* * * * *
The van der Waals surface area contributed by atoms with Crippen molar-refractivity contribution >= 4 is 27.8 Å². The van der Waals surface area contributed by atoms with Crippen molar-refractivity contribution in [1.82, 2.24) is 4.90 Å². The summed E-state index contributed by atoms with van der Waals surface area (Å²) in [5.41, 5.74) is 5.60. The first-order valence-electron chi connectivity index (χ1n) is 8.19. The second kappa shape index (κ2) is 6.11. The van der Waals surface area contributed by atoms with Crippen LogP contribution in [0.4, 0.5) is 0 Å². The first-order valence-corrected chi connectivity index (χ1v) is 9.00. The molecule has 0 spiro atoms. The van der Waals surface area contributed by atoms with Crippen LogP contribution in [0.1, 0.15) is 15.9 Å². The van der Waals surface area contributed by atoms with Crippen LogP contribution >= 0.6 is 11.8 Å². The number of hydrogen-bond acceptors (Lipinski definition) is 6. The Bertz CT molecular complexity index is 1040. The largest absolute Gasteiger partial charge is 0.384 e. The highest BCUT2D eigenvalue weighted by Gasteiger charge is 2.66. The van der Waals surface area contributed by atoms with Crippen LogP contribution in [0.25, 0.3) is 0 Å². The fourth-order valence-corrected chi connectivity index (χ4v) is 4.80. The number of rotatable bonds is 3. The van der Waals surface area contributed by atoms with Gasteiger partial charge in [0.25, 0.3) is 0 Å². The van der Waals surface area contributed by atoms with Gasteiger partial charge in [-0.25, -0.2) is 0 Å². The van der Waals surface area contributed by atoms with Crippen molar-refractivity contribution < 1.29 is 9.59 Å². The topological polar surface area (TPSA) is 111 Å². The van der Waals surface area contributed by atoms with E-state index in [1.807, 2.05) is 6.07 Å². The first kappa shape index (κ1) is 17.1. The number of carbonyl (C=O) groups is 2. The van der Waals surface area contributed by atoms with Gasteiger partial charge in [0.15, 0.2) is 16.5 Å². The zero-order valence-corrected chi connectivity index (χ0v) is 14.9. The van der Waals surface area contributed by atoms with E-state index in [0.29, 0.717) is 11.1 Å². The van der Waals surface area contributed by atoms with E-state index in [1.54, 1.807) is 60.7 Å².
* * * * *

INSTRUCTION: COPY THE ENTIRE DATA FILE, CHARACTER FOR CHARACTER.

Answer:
The van der Waals surface area contributed by atoms with Crippen molar-refractivity contribution >= 4 is 27.8 Å². The van der Waals surface area contributed by atoms with Crippen molar-refractivity contribution in [1.82, 2.24) is 4.90 Å². The summed E-state index contributed by atoms with van der Waals surface area (Å²) in [5.41, 5.74) is 5.60. The first-order valence-electron chi connectivity index (χ1n) is 8.19. The second kappa shape index (κ2) is 6.11. The van der Waals surface area contributed by atoms with Crippen LogP contribution in [0.4, 0.5) is 0 Å². The first-order valence-corrected chi connectivity index (χ1v) is 9.00. The molecule has 0 spiro atoms. The van der Waals surface area contributed by atoms with Crippen LogP contribution in [0.1, 0.15) is 15.9 Å². The van der Waals surface area contributed by atoms with Crippen LogP contribution >= 0.6 is 11.8 Å². The number of hydrogen-bond acceptors (Lipinski definition) is 6. The Bertz CT molecular complexity index is 1040. The largest absolute Gasteiger partial charge is 0.384 e. The highest BCUT2D eigenvalue weighted by Gasteiger charge is 2.66. The van der Waals surface area contributed by atoms with Crippen LogP contribution in [0.25, 0.3) is 0 Å². The fourth-order valence-corrected chi connectivity index (χ4v) is 4.80. The number of rotatable bonds is 3. The van der Waals surface area contributed by atoms with Gasteiger partial charge in [0.25, 0.3) is 0 Å². The van der Waals surface area contributed by atoms with Gasteiger partial charge in [-0.25, -0.2) is 0 Å². The van der Waals surface area contributed by atoms with Crippen molar-refractivity contribution < 1.29 is 9.59 Å². The topological polar surface area (TPSA) is 111 Å². The van der Waals surface area contributed by atoms with E-state index in [1.807, 2.05) is 6.07 Å². The first kappa shape index (κ1) is 17.1. The number of carbonyl (C=O) groups is 2. The van der Waals surface area contributed by atoms with Gasteiger partial charge in [0.15, 0.2) is 16.5 Å². The zero-order valence-corrected chi connectivity index (χ0v) is 14.9. The van der Waals surface area contributed by atoms with E-state index in [0.29, 0.717) is 11.1 Å². The van der Waals surface area contributed by atoms with E-state index in [1.54, 1.807) is 60.7 Å².